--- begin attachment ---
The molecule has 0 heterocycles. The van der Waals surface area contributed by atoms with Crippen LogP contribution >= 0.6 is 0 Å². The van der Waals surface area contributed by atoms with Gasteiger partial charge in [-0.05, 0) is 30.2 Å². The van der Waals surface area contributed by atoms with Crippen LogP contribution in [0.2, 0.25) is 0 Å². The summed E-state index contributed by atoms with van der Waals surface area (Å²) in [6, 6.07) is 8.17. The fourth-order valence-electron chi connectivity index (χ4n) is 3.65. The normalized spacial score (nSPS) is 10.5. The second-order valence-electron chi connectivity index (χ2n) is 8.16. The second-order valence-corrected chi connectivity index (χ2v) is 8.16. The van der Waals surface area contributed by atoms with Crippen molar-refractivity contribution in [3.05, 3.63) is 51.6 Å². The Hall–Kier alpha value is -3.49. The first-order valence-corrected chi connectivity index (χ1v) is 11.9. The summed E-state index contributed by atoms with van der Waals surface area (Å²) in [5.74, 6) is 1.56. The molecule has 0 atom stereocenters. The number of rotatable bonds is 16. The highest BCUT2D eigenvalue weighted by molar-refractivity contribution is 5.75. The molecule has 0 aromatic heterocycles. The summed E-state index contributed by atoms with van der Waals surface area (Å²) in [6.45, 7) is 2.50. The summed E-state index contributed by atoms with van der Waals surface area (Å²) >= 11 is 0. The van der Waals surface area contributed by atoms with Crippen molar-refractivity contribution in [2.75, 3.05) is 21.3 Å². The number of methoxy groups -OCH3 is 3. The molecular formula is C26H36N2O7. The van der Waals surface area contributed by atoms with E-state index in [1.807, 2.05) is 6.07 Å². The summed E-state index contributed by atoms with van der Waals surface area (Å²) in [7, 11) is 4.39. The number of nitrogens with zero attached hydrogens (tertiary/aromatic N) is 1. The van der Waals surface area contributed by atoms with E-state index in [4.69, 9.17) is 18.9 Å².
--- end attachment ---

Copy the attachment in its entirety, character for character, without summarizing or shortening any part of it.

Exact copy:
The molecule has 0 heterocycles. The van der Waals surface area contributed by atoms with Crippen LogP contribution >= 0.6 is 0 Å². The van der Waals surface area contributed by atoms with Gasteiger partial charge in [-0.05, 0) is 30.2 Å². The van der Waals surface area contributed by atoms with Crippen LogP contribution in [0.2, 0.25) is 0 Å². The summed E-state index contributed by atoms with van der Waals surface area (Å²) in [6, 6.07) is 8.17. The fourth-order valence-electron chi connectivity index (χ4n) is 3.65. The normalized spacial score (nSPS) is 10.5. The second-order valence-electron chi connectivity index (χ2n) is 8.16. The second-order valence-corrected chi connectivity index (χ2v) is 8.16. The van der Waals surface area contributed by atoms with Crippen molar-refractivity contribution in [3.05, 3.63) is 51.6 Å². The Hall–Kier alpha value is -3.49. The first-order valence-corrected chi connectivity index (χ1v) is 11.9. The summed E-state index contributed by atoms with van der Waals surface area (Å²) in [5.74, 6) is 1.56. The molecule has 0 atom stereocenters. The number of rotatable bonds is 16. The highest BCUT2D eigenvalue weighted by molar-refractivity contribution is 5.75. The molecule has 0 aromatic heterocycles. The summed E-state index contributed by atoms with van der Waals surface area (Å²) in [6.45, 7) is 2.50. The summed E-state index contributed by atoms with van der Waals surface area (Å²) >= 11 is 0. The van der Waals surface area contributed by atoms with Crippen molar-refractivity contribution in [2.75, 3.05) is 21.3 Å². The number of methoxy groups -OCH3 is 3. The molecular formula is C26H36N2O7. The van der Waals surface area contributed by atoms with E-state index in [1.807, 2.05) is 6.07 Å². The summed E-state index contributed by atoms with van der Waals surface area (Å²) in [7, 11) is 4.39. The number of nitrogens with zero attached hydrogens (tertiary/aromatic N) is 1. The van der Waals surface area contributed by atoms with E-state index in [4.69, 9.17) is 18.9 Å².